Key UN report says world is not on track in climate battle

Verdict in report will shape discussions on 'global stocktake' at Cop28 in the UAE

Scientists say that extreme weather and heatwaves will intensify if the world fails to limit global warming to 1.5°C above pre-industrial levels. AFP
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The world is “not on track” to slow global warming to 1.5°C, leaders have been told in a landmark progress report that will shape the Cop28 climate summit in the UAE.

Governments will decide in a first “global stocktake” in Dubai what to make of a verdict that “much more action”, projected to cost trillions of dollars, is needed to limit damage to the planet.

The UN on Friday unveiled a 47-page technical report underpinning the stocktake, based on more than a year of talks with countries who will attend Cop28.

Overseen by scientists Farhan Akhtar of the US and Harald Winkler of South Africa, the report paves the way for the stocktake’s keenly awaited “political phase” in Dubai.

Dr Sultan Al Jaber, the summit’s President-designate and UAE Minister of Industry and Advanced Technology, called on leaders to “come to Cop28 with real and actionable commitments to address climate change”.

“This global stocktake report provides clear direction on how we can meet the expectations of the Paris Agreement by taking decisive action in this critical decade,” he said.

He added that countries should show “ambition and urgency” to cut greenhouse gas emissions 43 per cent by 2030. The energy transition is one of his four pillars for the summit along with finance, livelihood and inclusivity.

“I believe we can deliver all of this while creating sustainable economic growth for our people, but we must urgently disrupt business as usual and unite like never before to move from ambition to action and from rhetoric to real results,” he said.

The report says the Paris Agreement, which established the 1.5°C goal and set the date of the first stocktake for 2023, has “driven near-universal climate action” since its adoption eight years ago.

However, progress is “still inadequate based on the best available science” and “the window to keep limiting warming to 1.5°C within reach is closing rapidly”, it says.

“The global community is not on track to meet the long-term goals set out in the Paris Agreement, despite the collective progress made,” governments are told in the report.

“As this report shows, much more action is needed now, on all fronts and by all actors, if the long-term goals of the Paris Agreement are to be met.”

The UAE’s Cop28 presidency has told diplomats that the stocktake “will frame all of our work” at the summit, which opens at Dubai’s Expo City on November 30.

Clean energy 'indispensable'

In other assessments, the report says:

· Scaling up renewable energy and phasing out all unabated fossil fuels are “indispensable elements” of cutting emissions to net zero

· Halting deforestation and improving agricultural practices are also “critical to reducing emissions”

· The timing of reaching net zero “will vary by country” but the whole world should pursue green policies that can also help achieve development goals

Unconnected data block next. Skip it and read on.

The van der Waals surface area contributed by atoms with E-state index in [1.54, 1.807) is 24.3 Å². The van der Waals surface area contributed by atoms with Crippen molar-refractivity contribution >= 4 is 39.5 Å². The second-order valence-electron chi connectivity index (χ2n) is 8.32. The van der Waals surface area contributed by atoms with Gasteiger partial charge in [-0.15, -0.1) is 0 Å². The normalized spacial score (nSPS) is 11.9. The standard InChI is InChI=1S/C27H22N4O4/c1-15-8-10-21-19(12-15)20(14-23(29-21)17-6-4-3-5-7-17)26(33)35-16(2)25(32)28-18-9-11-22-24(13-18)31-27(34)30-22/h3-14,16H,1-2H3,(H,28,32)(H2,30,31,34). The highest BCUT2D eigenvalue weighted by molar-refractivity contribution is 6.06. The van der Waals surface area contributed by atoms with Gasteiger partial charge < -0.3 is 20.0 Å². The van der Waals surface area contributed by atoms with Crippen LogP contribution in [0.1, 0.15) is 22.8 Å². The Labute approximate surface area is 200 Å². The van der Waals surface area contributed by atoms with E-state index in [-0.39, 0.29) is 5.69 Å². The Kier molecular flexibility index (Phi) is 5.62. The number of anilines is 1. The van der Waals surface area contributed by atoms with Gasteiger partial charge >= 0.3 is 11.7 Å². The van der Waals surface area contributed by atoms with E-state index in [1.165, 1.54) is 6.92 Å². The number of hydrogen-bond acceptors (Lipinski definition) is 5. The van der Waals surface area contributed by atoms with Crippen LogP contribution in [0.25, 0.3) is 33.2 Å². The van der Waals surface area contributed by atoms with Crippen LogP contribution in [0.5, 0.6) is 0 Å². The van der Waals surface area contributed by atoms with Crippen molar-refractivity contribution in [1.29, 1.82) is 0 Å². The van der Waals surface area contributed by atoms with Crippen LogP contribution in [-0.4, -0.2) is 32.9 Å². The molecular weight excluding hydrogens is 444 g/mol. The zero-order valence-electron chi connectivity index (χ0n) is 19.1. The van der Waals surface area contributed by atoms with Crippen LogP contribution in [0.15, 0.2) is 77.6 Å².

· More efforts are “urgently needed” to prepare for climate effects that are already “eroding past human development gains”

· It is “essential to unlock and redeploy trillions of dollars” to invest in climate action, with developing countries needing a rapid injection of funds

· Funding to meet the cost of climate disasters (“loss and damage” in UN jargon) should be “rapidly scaled up” and come from “expanded and innovative sources”.

The UN's climate chief Simon Stiell urged governments to “carefully study the findings of the report”.

“The global stocktake is a critical moment for greater ambition and accelerating action,” he said.

The 1.5°C goal refers to the rise in average global temperatures compared with pre-industrial times. Scientists say that outcomes such as extreme weather and natural disasters will be considerably greater if the world misses its target.

Each country is responsible for setting its own policies to contribute to the Paris Agreement’s goals, so the stocktake was set up as a way to review overall progress.

While there is general consensus that more action is needed, countries often spar over issues such as targets on abandoning fossil fuels and asking rich countries to contribute more financial firepower.

Report sets agenda for Cop28

Gareth Redmond-King, an analyst at the Energy and Climate Intelligence Unit in Britain, said the report “represents the most comprehensive and detailed evidence yet” that the world is off track in terms of the 1.5°C target.

“We need only look around us in this hottest northern hemisphere summer, plagued with fires and floods, to see the human and financial cost of climate change,” he said.

“All the evidence shows acting now is cheaper than not, and this report very clearly sets the agenda for the Cop28 presidency, and the task for leaders who will meet in Dubai in December to agree how to close this dangerous gap.”

Countries will use Cop28 to deliver a “political outcome” of the stocktake. There is then a 2025 deadline for governments to hand in updated climate plans, taking the stocktake into account.

Future global stocktakes are due at five-yearly intervals.

Updated: September 08, 2023, 3:13 PM